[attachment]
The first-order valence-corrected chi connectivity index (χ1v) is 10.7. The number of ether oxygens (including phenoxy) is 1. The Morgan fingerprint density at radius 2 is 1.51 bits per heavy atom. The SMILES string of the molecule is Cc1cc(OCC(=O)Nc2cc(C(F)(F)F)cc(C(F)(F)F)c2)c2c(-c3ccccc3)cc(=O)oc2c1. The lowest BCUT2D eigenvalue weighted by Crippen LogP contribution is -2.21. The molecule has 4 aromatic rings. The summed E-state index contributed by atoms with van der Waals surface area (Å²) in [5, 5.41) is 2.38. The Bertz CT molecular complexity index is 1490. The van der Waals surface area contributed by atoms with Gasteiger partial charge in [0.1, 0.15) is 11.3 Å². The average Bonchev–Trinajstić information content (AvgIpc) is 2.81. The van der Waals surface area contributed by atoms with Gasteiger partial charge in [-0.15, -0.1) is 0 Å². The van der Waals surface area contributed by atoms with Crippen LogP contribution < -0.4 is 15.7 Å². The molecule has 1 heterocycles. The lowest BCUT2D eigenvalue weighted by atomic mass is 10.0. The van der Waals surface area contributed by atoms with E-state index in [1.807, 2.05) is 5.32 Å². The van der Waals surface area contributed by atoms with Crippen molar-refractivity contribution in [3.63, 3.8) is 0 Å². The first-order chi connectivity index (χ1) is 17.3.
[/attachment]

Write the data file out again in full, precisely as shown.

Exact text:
The first-order valence-corrected chi connectivity index (χ1v) is 10.7. The number of ether oxygens (including phenoxy) is 1. The Morgan fingerprint density at radius 2 is 1.51 bits per heavy atom. The SMILES string of the molecule is Cc1cc(OCC(=O)Nc2cc(C(F)(F)F)cc(C(F)(F)F)c2)c2c(-c3ccccc3)cc(=O)oc2c1. The lowest BCUT2D eigenvalue weighted by Crippen LogP contribution is -2.21. The molecule has 4 aromatic rings. The summed E-state index contributed by atoms with van der Waals surface area (Å²) in [5, 5.41) is 2.38. The Bertz CT molecular complexity index is 1490. The van der Waals surface area contributed by atoms with Gasteiger partial charge in [0.1, 0.15) is 11.3 Å². The average Bonchev–Trinajstić information content (AvgIpc) is 2.81. The van der Waals surface area contributed by atoms with Gasteiger partial charge in [-0.15, -0.1) is 0 Å². The van der Waals surface area contributed by atoms with Crippen LogP contribution < -0.4 is 15.7 Å². The molecule has 1 heterocycles. The lowest BCUT2D eigenvalue weighted by atomic mass is 10.0. The van der Waals surface area contributed by atoms with E-state index in [1.807, 2.05) is 5.32 Å². The van der Waals surface area contributed by atoms with Crippen molar-refractivity contribution in [3.63, 3.8) is 0 Å². The first-order chi connectivity index (χ1) is 17.3.